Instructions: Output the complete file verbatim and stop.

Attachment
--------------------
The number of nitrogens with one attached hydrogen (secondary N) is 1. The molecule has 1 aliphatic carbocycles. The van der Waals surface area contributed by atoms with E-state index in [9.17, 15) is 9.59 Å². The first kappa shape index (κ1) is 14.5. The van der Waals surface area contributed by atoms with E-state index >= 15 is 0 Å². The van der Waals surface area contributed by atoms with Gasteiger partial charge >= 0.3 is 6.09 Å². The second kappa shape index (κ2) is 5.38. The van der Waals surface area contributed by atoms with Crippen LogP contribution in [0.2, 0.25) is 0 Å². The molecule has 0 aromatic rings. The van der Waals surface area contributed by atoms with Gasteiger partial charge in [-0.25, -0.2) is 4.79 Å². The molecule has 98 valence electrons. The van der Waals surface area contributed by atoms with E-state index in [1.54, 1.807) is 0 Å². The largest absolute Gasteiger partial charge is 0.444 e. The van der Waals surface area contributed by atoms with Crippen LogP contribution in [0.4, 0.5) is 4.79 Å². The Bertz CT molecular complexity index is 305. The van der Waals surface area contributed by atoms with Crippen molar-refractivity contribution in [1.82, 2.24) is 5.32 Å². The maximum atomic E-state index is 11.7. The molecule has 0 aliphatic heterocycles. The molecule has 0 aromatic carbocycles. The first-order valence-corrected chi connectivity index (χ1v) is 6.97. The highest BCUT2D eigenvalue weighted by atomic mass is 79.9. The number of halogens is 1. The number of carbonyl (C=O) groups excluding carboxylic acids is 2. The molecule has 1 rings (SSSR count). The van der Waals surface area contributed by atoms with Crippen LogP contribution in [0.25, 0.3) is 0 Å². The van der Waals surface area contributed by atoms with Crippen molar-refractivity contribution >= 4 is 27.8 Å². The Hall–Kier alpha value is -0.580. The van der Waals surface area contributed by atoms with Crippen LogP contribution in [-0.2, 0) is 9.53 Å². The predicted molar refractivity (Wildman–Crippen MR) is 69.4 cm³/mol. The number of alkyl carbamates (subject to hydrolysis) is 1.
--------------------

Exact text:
The number of nitrogens with one attached hydrogen (secondary N) is 1. The molecule has 1 aliphatic carbocycles. The van der Waals surface area contributed by atoms with E-state index in [9.17, 15) is 9.59 Å². The first kappa shape index (κ1) is 14.5. The van der Waals surface area contributed by atoms with E-state index >= 15 is 0 Å². The van der Waals surface area contributed by atoms with Gasteiger partial charge >= 0.3 is 6.09 Å². The second kappa shape index (κ2) is 5.38. The van der Waals surface area contributed by atoms with Crippen LogP contribution in [0.2, 0.25) is 0 Å². The molecule has 0 aromatic rings. The van der Waals surface area contributed by atoms with Gasteiger partial charge in [-0.25, -0.2) is 4.79 Å². The molecule has 98 valence electrons. The van der Waals surface area contributed by atoms with E-state index in [1.54, 1.807) is 0 Å². The largest absolute Gasteiger partial charge is 0.444 e. The van der Waals surface area contributed by atoms with Crippen LogP contribution in [0.4, 0.5) is 4.79 Å². The Bertz CT molecular complexity index is 305. The van der Waals surface area contributed by atoms with Crippen molar-refractivity contribution in [1.82, 2.24) is 5.32 Å². The maximum atomic E-state index is 11.7. The molecule has 0 aliphatic heterocycles. The molecule has 0 aromatic carbocycles. The first-order valence-corrected chi connectivity index (χ1v) is 6.97. The highest BCUT2D eigenvalue weighted by atomic mass is 79.9. The number of halogens is 1. The number of carbonyl (C=O) groups excluding carboxylic acids is 2. The molecule has 1 rings (SSSR count). The van der Waals surface area contributed by atoms with Crippen LogP contribution in [0.25, 0.3) is 0 Å². The van der Waals surface area contributed by atoms with Crippen molar-refractivity contribution >= 4 is 27.8 Å². The Hall–Kier alpha value is -0.580. The van der Waals surface area contributed by atoms with Crippen LogP contribution in [-0.2, 0) is 9.53 Å². The predicted molar refractivity (Wildman–Crippen MR) is 69.4 cm³/mol. The number of alkyl carbamates (subject to hydrolysis) is 1.